Daily: April 4, 2016

Want to Understand Merrick Garland? Read His Terrorism Rulings.

Before he was a Supreme Court nominee, Merrick Garland laid out the playbook for his brand of judicial minimalism in a series of rulings on Guantanamo Bay detainees.

By sam-baker

When a group of Guantanamo Bay de­tain­ees turned to the courts in 2003, say­ing it was un­con­sti­tu­tion­al for the U.S. to hold them forever without a tri­al, Judge Mer­rick Gar­land said he couldn’t help them. In fact, he said, no court could.

But when an­oth­er de­tain­ee came be­fore Gar­land in 2008, ar­guing that the gov­ern­ment had cut too many corners when it tried him as an en­emy com­batant, Gar­land agreed. In the span of just five years, he had ruled first that de­tain­ees were not en­titled to a tri­al at all, and then that their tri­als had to be more fair.

Gar­land—the chief judge on the D.C. Cir­cuit Court of Ap­peals and Pres­id­ent Obama’s nom­in­ee for the Su­preme Court—has heard dozens of cases re­lated to the U.S.’s fight against ter­ror­ists, in­clud­ing some 20 cases spe­cif­ic to Guantanamo Bay. And his de­cisions in those cases il­lu­min­ate far more than just his ap­proach to na­tion­al se­cur­ity law.

Taken to­geth­er, Gar­land’s ter­ror­ism cases are a mi­cro­cosm of his broad­er ap­proach to the law and to his role as a judge. They are es­pe­cially in­struct­ive in try­ing to as­sess what kind of judge Gar­land is, what kind of justice he would be, and how he would po­s­i­tion him­self in ma­jor cases.

There’s a re­mark­able con­sist­ency across Gar­land’s rul­ings, in­clud­ing the os­tens­ibly lib­er­al and os­tens­ibly con­ser­vat­ive ones. As much as he’s a mod­er­ate, Gar­land is a sort of ju­di­cial min­im­al­ist. His de­fer­ence to the gov­ern­ment is part of that, but only one part. He avoids ex­pans­ive, uni­fied the­or­ies of the law. He usu­ally joins his col­leagues’ opin­ions in full, passing up op­por­tun­it­ies to ex­pound sep­ar­ately on his own think­ing. When he does write for the court, his writ­ing is, frankly, bor­ing.

In short, his ap­par­ent aim is to leave the light­est foot­print pos­sible on the law. Taken to­geth­er, his na­tion­al se­cur­ity cases dis­play many of the same traits that people have no­ticed in his do­mest­ic-policy rul­ings, and help ex­plain how those traits fit to­geth­er.

“I think his role in the D.C. Cir­cuit’s work in that spe­cif­ic area is a fairly in­dic­at­ive sampling of his lar­ger jur­is­pru­den­tial ap­proach,” said Steve Vladeck, an ex­pert in na­tion­al se­cur­ity law who teaches at Amer­ic­an Uni­versity. “He prefers nar­row rul­ings, not writ­ing sep­ar­ately, and, all things be­ing equal, giv­ing the fed­er­al gov­ern­ment the be­ne­fit of the doubt.”

Us­ing pre­ced­ents

Nancy Gert­ner, a Har­vard law pro­fess­or and re­tired fed­er­al judge who knows Gar­land per­son­ally, agreed, not­ing Gar­land’s strict ad­her­ence to pre­ced­ent in one of his most fam­ous ter­ror­ism cases—even amid a sig­ni­fic­ant dis­agree­ment over wheth­er that pre­ced­ent should have ap­plied.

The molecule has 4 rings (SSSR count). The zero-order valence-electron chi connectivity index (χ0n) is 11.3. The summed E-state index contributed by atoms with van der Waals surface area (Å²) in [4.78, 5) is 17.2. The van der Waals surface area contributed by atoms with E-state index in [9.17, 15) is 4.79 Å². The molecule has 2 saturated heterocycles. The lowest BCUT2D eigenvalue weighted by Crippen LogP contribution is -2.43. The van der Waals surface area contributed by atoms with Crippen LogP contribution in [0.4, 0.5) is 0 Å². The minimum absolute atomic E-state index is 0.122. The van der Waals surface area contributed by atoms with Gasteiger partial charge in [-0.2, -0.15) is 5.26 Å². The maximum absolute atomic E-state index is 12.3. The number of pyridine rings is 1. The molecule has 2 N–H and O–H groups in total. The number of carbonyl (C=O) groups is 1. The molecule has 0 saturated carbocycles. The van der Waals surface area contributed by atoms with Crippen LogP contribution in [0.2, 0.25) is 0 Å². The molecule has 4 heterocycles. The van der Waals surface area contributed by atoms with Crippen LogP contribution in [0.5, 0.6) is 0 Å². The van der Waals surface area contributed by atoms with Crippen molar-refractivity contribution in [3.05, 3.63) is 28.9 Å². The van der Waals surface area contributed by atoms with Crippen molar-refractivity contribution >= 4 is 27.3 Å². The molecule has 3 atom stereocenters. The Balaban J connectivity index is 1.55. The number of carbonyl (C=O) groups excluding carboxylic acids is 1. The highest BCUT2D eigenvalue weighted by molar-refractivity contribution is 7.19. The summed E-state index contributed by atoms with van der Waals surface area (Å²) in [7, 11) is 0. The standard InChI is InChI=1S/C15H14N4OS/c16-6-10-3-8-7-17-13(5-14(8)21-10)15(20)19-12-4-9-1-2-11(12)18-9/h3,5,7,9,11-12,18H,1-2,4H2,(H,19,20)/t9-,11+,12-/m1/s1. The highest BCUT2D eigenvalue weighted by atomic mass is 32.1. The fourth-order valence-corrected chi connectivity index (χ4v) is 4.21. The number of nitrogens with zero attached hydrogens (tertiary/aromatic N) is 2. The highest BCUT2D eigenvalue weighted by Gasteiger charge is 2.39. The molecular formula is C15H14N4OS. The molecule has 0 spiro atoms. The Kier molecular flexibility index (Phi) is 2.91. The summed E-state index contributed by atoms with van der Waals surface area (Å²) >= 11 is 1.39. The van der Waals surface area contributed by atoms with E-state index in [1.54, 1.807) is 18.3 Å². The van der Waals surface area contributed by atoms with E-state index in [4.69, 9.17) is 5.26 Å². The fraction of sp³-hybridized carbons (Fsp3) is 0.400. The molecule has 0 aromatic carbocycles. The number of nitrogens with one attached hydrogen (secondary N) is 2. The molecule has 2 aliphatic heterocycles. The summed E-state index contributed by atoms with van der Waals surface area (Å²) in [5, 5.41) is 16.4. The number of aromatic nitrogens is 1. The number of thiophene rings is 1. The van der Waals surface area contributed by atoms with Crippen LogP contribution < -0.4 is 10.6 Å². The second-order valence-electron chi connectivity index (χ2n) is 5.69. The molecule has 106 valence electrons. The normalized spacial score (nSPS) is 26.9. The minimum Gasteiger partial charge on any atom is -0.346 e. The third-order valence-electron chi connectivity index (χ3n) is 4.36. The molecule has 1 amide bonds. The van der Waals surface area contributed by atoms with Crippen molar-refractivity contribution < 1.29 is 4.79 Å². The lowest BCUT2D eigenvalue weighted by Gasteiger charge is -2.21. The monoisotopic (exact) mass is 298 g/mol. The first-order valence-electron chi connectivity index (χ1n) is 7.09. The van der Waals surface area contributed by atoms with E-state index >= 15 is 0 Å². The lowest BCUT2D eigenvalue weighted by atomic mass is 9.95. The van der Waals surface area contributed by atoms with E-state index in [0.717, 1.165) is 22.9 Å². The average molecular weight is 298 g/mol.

Of course, every fed­er­al judge is bound by Su­preme Court pre­ced­ent, so de­fer­ence to the high court is in many ways just part of the job de­scrip­tion. Of­ten, though, it’s not clear wheth­er a Su­preme Court pre­ced­ent con­trols some new case—and plenty of judges will lean in­to the am­bi­gu­ity, seiz­ing the op­por­tun­ity to de­cide the is­sues them­selves.

But in Al-Odah v. U.S., one of the first ma­jor law­suits over Guantanamo, Gar­land was part of a D.C. Cir­cuit rul­ing that went in the oth­er dir­ec­tion—stretch­ing to place it­self un­der the um­brella of Su­preme Court pre­ced­ent, rather than to es­cape it.

A three-judge pan­el of the D.C. Cir­cuit, which in­cluded Gar­land, ruled that no fed­er­al court had the power to de­cide wheth­er Guantanamo pris­on­ers were en­titled to a tri­al, an at­tor­ney, or know­ledge of the charges against them. It cited a Su­preme Court de­cision bar­ring law­suits filed by Ger­mans who had been ac­cused of war crimes dur­ing World War II.

The de­tain­ees ar­gued strenu­ously that their situ­ation was dif­fer­ent—un­like the Ger­man pris­on­ers, they were not cit­izens of a coun­try on which the U.S. had de­clared war, and they had not been charged with any crimes. Even so, the D.C. Cir­cuit said, the Gitmo de­tain­ees’ cir­cum­stances were close enough. The Ger­man pre­ced­ent ap­plied—and no U.S. court had the jur­is­dic­tion to hear their case.

The Su­preme Court later re­versed that de­cision, rul­ing that Guantanamo de­tain­ees are in fact en­titled to face form­al charges. But Gar­land’s de­fend­ers ar­gue that he still made the right call—that if a line sep­ar­at­ing the earli­er case from Guantanamo de­tain­ees was go­ing to be drawn, it was up to the Su­preme Court to draw it.

De­fer­ence—with lim­its